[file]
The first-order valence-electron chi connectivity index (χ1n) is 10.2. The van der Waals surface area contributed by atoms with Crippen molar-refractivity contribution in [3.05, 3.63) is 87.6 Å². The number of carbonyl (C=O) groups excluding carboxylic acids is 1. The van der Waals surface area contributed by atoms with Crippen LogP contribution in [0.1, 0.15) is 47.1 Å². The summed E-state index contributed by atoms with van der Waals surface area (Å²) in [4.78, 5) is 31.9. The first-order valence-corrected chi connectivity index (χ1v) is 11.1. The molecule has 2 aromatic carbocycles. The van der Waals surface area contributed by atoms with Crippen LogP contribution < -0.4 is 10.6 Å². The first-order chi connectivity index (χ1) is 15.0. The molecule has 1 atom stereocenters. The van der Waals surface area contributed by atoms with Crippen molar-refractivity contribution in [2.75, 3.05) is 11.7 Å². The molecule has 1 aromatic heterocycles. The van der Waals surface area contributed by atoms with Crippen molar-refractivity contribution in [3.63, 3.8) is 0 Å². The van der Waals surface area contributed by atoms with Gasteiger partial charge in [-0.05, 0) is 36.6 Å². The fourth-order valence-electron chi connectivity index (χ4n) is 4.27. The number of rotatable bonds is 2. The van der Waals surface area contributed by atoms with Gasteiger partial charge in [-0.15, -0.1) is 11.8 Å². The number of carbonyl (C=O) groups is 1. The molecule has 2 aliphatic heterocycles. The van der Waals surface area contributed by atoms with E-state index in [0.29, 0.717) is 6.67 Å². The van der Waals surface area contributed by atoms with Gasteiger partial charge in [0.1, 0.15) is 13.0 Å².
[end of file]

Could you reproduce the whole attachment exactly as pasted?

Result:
The first-order valence-electron chi connectivity index (χ1n) is 10.2. The van der Waals surface area contributed by atoms with Crippen molar-refractivity contribution in [3.05, 3.63) is 87.6 Å². The number of carbonyl (C=O) groups excluding carboxylic acids is 1. The van der Waals surface area contributed by atoms with Crippen LogP contribution in [0.1, 0.15) is 47.1 Å². The summed E-state index contributed by atoms with van der Waals surface area (Å²) in [4.78, 5) is 31.9. The first-order valence-corrected chi connectivity index (χ1v) is 11.1. The molecule has 2 aromatic carbocycles. The van der Waals surface area contributed by atoms with Crippen LogP contribution < -0.4 is 10.6 Å². The first-order chi connectivity index (χ1) is 15.0. The molecule has 1 atom stereocenters. The van der Waals surface area contributed by atoms with Crippen molar-refractivity contribution in [2.75, 3.05) is 11.7 Å². The molecule has 1 aromatic heterocycles. The van der Waals surface area contributed by atoms with Crippen molar-refractivity contribution in [3.63, 3.8) is 0 Å². The van der Waals surface area contributed by atoms with Gasteiger partial charge in [-0.05, 0) is 36.6 Å². The fourth-order valence-electron chi connectivity index (χ4n) is 4.27. The number of rotatable bonds is 2. The van der Waals surface area contributed by atoms with Gasteiger partial charge in [-0.15, -0.1) is 11.8 Å². The number of carbonyl (C=O) groups is 1. The molecule has 2 aliphatic heterocycles. The van der Waals surface area contributed by atoms with E-state index in [0.29, 0.717) is 6.67 Å². The van der Waals surface area contributed by atoms with Gasteiger partial charge in [0.1, 0.15) is 13.0 Å².